We may not be filling our beach bags with books this year, however, as we continue to hunker down at home we still need a good book to provide a therapeutic escape. Here we round-up the best summer reads, including modern love stories and inspiring self-help manuals…
Table of Contents
This collection of essays about modern life from journalist and The High Low podcast presenter Pandora Skyes is one of the most hotly-anticipated summer releases. The essays explore a range of thought-provoking topics from the explosion of wellness to the rise of cancel culture. Dolly Alderton approves, so it’s going straight into our Amazon cart when it comes out in July.
Normal People is causing quite the stir at the moment because a sublime BBC adaptation of Sally Rooney’s second novel has just hit our screens. The book is a coming-of-age novel about two Irish teenagers and the complications they encounter as their intense love story unfolds. It’s a truly absorbing read that fizzes with millennial relevance.
Fans of Sally Rooney will also enjoy this debut novel by emerging author Naoise Dolan. Exciting Times follows Ava, a 22-year-old TEFL teacher living in Hong Kong, as she navigates a love triangle with banker Julian and the effervescent Edith. Expect plenty of deadpan humour and socio-political undercurrents.
Natalie Glaze, founder of The Book Swap Club, recommends:
Where the Crawdads Sing is one of those books you pick up and fall in love with. The style of writing is wonderfully descriptive, almost poetic, which means you completely immerse yourself in the narrative. The book focuses on the story of a reclusive young girl named Kya and deals with themes of love, family, abandonment and adulthood. It’s simply beautiful.
This is a contemporary delightful book that follows 12 characters as they move through life and the world in different decades. Each character has a chapter focused on them, however, their stories beautifully overlap and interweave. The characters are complex and flawed and the themes run from unhappy marriages, race, relationships, power, family, politics, feminism and more. It’s complex, challenging and an absolute joy to read.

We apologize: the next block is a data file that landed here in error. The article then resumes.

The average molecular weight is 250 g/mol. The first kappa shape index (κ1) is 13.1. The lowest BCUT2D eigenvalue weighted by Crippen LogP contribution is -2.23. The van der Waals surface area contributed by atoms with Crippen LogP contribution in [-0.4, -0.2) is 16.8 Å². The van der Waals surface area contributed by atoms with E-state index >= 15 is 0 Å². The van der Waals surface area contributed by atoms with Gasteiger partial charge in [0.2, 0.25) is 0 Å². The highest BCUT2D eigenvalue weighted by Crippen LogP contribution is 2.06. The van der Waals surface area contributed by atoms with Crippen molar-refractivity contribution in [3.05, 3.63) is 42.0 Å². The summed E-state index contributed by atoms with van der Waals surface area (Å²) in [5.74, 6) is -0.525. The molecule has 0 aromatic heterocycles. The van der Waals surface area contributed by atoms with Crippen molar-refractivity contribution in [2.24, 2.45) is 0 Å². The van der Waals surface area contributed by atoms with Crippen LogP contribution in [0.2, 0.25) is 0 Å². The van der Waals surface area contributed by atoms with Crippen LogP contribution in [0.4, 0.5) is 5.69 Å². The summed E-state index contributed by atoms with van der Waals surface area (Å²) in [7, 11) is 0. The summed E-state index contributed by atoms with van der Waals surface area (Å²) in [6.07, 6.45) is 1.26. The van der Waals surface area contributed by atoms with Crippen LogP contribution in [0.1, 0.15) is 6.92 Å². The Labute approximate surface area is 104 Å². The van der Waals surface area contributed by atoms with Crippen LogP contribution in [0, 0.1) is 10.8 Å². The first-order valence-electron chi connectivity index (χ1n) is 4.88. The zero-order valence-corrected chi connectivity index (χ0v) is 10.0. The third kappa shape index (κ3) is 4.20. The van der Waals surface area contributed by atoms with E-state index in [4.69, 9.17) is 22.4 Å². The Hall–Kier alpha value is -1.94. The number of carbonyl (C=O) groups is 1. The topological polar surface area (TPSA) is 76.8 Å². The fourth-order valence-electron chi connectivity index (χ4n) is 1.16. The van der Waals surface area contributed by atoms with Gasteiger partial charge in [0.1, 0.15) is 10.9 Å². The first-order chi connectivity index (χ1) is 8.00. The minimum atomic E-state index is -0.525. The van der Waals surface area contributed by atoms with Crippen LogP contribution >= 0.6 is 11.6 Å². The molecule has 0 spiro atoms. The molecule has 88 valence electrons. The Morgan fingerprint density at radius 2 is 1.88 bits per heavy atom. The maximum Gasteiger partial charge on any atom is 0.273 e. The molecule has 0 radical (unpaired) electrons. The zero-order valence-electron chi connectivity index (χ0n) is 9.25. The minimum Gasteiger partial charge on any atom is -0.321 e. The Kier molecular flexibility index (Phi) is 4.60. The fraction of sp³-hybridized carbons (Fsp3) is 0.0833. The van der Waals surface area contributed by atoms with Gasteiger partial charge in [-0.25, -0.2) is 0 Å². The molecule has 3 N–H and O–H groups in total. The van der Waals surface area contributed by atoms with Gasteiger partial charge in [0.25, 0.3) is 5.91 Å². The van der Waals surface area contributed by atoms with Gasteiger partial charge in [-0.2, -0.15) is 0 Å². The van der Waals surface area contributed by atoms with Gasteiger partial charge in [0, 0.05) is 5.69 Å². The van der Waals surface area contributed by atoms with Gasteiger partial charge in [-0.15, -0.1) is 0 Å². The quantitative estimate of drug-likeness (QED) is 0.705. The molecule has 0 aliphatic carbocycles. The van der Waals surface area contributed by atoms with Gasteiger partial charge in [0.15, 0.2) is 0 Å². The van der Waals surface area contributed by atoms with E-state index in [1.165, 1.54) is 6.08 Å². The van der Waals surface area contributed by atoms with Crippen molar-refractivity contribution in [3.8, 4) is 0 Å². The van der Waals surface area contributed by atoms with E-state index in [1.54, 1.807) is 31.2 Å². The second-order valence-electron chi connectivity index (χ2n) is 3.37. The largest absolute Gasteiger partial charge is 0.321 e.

My Sister The Serial Killer is a darkly comic story based on the main character Korede and her younger sister, who has an unfortunate habit of killing men, with observations around family, loyalty, beauty and social media. Although an easy read in its style, it’s funny, satirical, clever and deliciously addictive.
Toni Jones, founder of the Shelf Help Club, recommends:
The third memoir from activist and thought leader Glennon Doyle is a punchy and inspiring reminder that it is not your job to make other people happy. And also that you shouldn’t believe everything you think. A deliciously written call-to-arms to ‘stop pleasing and start living’.
This beautiful book from Zen monk Haemin Sunim on how to be calm in a busy world is also the perfect manual for making the most of the enforced slowdown that is summer 2020. A gentle, non-preachy guide to mindfulness that offers wisdom on how to deal with everything from first love to life’s disappointments, little and large.
The Shelf Help featured book for May is all about training our brains for growth. Through a collection of inspiring case studies and exercises (and quite a lot of swearing) upbeat American life coach Marie shows us how to eliminate excuses and limiting beliefs before helping us define and then chase down some life-changing goals.
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